The Board’s recommendations would then go before the Commission for consideration. To adopt a revocation, the Commission must determine by a two-thirds vote of those present that the record in its entirety supports a conclusion that serious misconduct was established by clear and convincing evidence.

The Board cannot initiate revocation or suspension proceedings for conduct that occurred before January 1, 2022, unless the peace officer engaged in serious misconduct or used deadly force resulting in death or serious bodily injury, or the employing agency concludes its investigation into the peace officer after January 1, 2022.

Limitations on Immunity

Peace officers and the public entities that employ them are currently protected in some civil lawsuits by immunity provisions found in California Government Code sections 821.6, 844.6, and 845.6. SB 2 would amend Civil Code section 52.1 to render those protections inapplicable in lawsuits brought by citizens alleging a violation of their civil rights. Among other things, this includes the right to be free from unreasonable police searches and seizures. Moreover, the proposed legislation would also require public entities to indemnify their employees and former employees pursuant to the guidelines set forth in Government Code section 825.


According to the California Legislature, SB 2 is meant to ensure peace officers are held accountable for engaging in misconduct, by both creating a decertification process and limiting the qualified immunity protecting peace officers from civil liability. However, law enforcement organizations and police unions have voiced concerns that the legislation is too sweeping, and are especially concerned about the Board responsible for recommending decertification which would be made up of mostly inexperienced civilians who may potentially be biased against law enforcement. Should the governor sign SB 2, public entities and law enforcement agencies will likely see an influx of litigation against both them and the peace officers they employ by citizens alleging a violation of their civil rights, including unreasonable searches and seizures. Law enforcement agencies should be diligent in their record keeping, as SB2 will certainly require reporting of complaints, claims, and findings of serious misconduct from as far back as 2020, and permits the Board and Commission to review investigative files from that time as well.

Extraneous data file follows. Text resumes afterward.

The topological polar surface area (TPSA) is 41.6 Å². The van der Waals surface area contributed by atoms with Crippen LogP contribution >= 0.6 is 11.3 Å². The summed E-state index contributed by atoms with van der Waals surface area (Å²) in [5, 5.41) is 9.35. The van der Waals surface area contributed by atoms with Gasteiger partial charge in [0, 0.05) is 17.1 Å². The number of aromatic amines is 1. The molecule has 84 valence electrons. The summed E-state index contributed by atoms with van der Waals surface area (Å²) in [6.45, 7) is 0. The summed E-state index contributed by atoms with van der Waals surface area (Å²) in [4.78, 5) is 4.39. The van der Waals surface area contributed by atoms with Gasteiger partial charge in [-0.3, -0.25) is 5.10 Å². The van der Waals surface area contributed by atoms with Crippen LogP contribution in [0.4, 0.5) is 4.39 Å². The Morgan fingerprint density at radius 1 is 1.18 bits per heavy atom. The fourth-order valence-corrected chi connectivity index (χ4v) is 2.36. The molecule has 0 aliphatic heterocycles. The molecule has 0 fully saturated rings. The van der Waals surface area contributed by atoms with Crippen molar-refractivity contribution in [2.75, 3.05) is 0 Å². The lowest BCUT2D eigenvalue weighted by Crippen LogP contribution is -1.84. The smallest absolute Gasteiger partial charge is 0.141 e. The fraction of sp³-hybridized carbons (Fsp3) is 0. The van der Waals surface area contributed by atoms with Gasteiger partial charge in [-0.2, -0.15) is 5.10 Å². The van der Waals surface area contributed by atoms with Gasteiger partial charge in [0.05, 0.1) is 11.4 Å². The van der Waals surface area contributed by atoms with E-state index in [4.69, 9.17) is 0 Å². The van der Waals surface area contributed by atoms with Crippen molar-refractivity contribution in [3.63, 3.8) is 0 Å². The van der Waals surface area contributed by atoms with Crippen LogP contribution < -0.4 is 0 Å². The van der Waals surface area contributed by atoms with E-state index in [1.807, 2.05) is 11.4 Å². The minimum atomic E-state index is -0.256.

This AALRR publication is intended for informational purposes only and should not be relied upon in reaching a conclusion in a particular area of law. Applicability of the legal principles discussed may differ substantially in individual situations. Receipt of this or any other AALRR publication does not create an attorney-client relationship. The Firm is not responsible for inadvertent errors that may occur in the publishing process.      

    © 2021 Atkinson, Andelson, Loya, Ruud & Romo